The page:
The Arab Spring ended in ignominy many months ago, but one policy relic from that faux reformation was the notion that the US and the west could work with the Muslim Brotherhood. Former DNI James Clapper even went so far as to claim that the MB was “secular” — a bit of lunacy that he had to hastily walk back.
Saudi Arabia harbors no such delusional thinking. They have declared the Muslim Brotherhood and two other Syrian Islamist groups as terrorists. And they have told their own citizens fighting against Bashar Assad’s rule in Syria that they have 15 days to return home or face imprisonment.
As a major financier and supplier of weapons to the rebels in Syria, the Saudis are trying to clean up the Syrian opposition under pressure from the US while trying to prevent blowback from terrorists who may try to destabilize the Kingdom.
A Saudi Interior Ministry statement said King Abdullah approved the findings of a committee entrusted with identifying extremist groups referred to in a royal decree earlier last month. The decree punishes those who fight in conflicts outside the kingdom or join extremist groups or support them.
The king’s decree followed the kingdom enacting a sweeping new counterterrorism law that targets virtually any criticism of the government.
The Muslim Brotherhood has been targeted by many Gulf nations since the July 3 military overthrow of Islamist President Mohammed Morsi in Egypt, himself a Brotherhood member. Saudi Arabia has banned Brotherhood books from the ongoing Riyadh book fair and withdrew its ambassador from Qatar, a Brotherhood supporter, along with Bahrain and the United Arab Emirates.
In a statement, the Muslim Brotherhood condemned Saudi Arabia’s decision.
“It is one of the founding principles of the group not to interfere in matters of other states, and this new position from the kingdom is a complete departure from the past relationship with the group, since the reign of the founding king until now,” the statement read.
Egyptian Foreign Ministry spokesman Badr Abdel-Attie praised the decision, saying it “reflects the coordination and solidarity” between Egypt and Saudi Arabia. He said he hopes that other countries make the same decision.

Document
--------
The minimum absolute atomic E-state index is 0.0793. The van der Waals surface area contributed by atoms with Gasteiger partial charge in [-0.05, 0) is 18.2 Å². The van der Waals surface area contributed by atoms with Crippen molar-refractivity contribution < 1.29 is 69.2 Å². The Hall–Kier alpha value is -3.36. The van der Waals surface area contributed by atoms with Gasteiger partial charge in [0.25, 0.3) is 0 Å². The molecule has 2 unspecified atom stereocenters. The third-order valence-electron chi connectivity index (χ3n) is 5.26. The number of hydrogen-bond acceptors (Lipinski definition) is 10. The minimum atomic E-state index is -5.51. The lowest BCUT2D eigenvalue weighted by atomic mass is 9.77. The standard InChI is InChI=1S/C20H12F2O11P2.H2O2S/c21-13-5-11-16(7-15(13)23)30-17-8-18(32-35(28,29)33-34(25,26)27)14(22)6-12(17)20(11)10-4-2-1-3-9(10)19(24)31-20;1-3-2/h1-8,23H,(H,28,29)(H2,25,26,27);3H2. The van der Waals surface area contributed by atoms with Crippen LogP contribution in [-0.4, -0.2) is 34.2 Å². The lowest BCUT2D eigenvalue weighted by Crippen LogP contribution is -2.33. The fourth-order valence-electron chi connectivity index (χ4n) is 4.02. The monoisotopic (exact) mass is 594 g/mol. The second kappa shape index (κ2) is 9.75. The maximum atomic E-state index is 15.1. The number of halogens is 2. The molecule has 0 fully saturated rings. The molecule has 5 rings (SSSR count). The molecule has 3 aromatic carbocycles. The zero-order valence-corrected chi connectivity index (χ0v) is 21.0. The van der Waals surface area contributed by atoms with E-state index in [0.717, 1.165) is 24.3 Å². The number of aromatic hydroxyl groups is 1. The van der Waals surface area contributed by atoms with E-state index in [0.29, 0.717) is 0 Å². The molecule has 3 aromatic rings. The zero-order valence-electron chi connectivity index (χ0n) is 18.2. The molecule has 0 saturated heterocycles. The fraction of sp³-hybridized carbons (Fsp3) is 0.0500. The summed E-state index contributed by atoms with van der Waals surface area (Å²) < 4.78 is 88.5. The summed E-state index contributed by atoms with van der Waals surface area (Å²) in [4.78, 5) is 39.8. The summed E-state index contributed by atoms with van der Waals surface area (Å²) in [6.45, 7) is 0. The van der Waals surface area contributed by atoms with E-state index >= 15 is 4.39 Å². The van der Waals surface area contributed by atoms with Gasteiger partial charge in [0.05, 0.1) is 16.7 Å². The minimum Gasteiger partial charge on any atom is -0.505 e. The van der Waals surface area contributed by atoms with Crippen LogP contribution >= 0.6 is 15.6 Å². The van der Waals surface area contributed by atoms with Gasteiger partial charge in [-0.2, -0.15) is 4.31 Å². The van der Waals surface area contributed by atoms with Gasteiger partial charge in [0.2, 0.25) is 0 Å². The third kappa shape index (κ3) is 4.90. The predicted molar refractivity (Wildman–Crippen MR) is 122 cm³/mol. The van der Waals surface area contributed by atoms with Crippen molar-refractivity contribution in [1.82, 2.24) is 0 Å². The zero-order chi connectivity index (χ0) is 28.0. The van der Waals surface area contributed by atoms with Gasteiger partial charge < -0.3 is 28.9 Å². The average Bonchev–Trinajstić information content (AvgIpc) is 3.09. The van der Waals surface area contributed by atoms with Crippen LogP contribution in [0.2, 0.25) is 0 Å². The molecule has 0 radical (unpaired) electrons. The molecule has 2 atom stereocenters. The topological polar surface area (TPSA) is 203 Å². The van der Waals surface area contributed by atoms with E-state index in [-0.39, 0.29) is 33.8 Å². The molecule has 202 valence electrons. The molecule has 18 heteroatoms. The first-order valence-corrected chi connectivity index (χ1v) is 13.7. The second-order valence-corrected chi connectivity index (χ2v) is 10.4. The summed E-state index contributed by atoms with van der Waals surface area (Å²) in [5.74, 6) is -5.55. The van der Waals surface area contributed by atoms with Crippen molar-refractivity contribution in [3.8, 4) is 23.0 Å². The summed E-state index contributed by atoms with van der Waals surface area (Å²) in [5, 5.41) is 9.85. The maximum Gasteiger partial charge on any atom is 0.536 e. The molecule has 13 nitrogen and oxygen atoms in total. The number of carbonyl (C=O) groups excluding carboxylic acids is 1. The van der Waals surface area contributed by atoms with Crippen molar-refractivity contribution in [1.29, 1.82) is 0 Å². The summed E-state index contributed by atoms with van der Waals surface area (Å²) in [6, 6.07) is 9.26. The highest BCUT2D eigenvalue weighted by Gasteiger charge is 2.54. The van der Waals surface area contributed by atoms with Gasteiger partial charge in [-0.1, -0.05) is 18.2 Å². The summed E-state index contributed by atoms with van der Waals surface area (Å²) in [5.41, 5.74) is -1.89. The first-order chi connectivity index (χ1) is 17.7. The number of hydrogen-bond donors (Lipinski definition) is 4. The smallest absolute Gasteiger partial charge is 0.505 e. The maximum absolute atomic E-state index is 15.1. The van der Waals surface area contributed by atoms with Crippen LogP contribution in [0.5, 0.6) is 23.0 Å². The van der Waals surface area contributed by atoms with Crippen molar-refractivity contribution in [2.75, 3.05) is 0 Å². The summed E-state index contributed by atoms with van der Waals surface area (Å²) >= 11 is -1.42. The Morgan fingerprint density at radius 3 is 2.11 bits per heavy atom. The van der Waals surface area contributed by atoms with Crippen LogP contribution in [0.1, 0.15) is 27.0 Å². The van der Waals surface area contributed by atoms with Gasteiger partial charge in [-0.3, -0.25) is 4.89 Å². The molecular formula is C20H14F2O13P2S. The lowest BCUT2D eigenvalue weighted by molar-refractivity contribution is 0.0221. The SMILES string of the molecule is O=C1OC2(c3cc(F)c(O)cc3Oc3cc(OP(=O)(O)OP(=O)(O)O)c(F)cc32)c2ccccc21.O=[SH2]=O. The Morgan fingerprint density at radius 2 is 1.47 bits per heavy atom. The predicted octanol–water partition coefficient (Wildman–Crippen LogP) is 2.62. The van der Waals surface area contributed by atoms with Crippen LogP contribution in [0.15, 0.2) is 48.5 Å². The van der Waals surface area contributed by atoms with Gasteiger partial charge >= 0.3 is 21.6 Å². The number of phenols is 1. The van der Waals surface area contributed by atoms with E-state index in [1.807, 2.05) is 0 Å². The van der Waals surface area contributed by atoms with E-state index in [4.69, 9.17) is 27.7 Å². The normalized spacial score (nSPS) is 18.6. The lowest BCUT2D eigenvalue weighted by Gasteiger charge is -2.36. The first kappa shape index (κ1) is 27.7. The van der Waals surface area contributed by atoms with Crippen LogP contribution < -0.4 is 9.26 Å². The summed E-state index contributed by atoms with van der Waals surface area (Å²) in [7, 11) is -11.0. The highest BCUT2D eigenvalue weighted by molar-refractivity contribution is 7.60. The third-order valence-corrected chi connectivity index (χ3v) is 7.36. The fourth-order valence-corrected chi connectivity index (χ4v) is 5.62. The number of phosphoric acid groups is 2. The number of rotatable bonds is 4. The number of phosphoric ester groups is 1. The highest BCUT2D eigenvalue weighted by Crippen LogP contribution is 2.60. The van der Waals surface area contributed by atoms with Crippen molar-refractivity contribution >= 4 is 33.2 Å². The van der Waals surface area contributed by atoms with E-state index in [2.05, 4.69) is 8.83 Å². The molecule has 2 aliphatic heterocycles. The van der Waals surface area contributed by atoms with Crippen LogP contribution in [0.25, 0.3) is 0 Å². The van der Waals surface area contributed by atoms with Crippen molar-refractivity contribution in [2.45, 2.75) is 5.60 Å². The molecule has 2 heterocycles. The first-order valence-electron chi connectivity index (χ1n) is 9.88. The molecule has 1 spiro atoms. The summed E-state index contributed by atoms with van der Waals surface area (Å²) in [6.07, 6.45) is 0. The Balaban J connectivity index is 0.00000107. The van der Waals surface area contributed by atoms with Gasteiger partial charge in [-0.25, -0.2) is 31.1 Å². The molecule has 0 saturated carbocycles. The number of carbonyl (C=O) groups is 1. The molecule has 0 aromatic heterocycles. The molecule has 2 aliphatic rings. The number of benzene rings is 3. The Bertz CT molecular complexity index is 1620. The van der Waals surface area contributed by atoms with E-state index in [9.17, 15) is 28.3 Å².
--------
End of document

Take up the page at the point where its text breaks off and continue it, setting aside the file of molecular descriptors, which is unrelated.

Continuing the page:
“We expect other countries to fulfill their responsibilities in the fight against terrorism,” Abdel-Attie told journalists Friday.
The Saudi statement, carried by the official Saudi Press Agency, identified the other terrorist groups named as al-Qaida’s branches in Yemen and Iraq, the Syrian al-Nusra Front, Saudi Hezbollah and Yemen’s Shiite Hawthis. It said the law would apply to all the groups and organizations identified by the United Nations Security Council or international bodies as terrorists or violent groups. It said the law also would be applied to any Saudi citizen or a foreigner residing in the kingdom for propagating atheism or pledging allegiance to anyone other than the kingdom’s leaders.
The counterterrorism law bans meetings of the groups inside or outside of the kingdom and covers comments made online or to media outlets.
The administration has been insisting that the Brotherhood has given up violence and doesn’t support terrorism. They conveniently leave out the fact that the Muslim Brotherhood helped create and still supports Hamas — the Palestinian group still designated as a terrorist outfit by the State Department. And where they got the idea that the Brotherhood was “moderate” in anything is a mystery. One need only look at the constitutional changes they tried to impose in Egypt to see that their radical, pro-Shariah law agenda was anything but “moderate.”
But the White House ultimately saw the Brotherhood as a partner in the Middle East — even though the group maintained it was a sworn enemy of Israel and the west. The fact that the citizens of Egypt rose up and tossed them out — with the help of a military coup — gives the lie to the administration’s policy toward the Brotherhood and shows how badly they miscalculated.
The designation of al-Qaeda and its affiliates in Yemen and Iraq was to be expected. The Islamic State of Iraq and Syria — an extremely violent al-Qaeda offshoot — has been fighting everybody on all sides in Syria. The US has been urging the Saudis to stop funding these Islamist groups who have been buying weapons from Qatar. The Kingdom, along with Bahrain and the UAE have withdrawn their ambassadors due to Qatar’s continued support for violent Islamist groups, citing fawning coverage of the terrorists from Al-Jazeera, the Qatar-based TV network.
The blacklisting of al-Nusra may affect the rebel effort to overthrow President Assad. Al-Nusra is considered to be one of the most effective fighting forces in the war and denying them money and supplies could hurt the rebel cause.
But US pressure — and the Kingdom’s own sense of self-preservation — has placed the terrorist group on the outside looking in.
The Brotherhood has now come full circle — from outcast political group, to running Egypt, to once again being blackballed. Let’s hope this cures our naive policy makers of any idea that we could work with Islamists dedicated to destroying Israel and establishing a caliphate from the Middle East to Indonesia.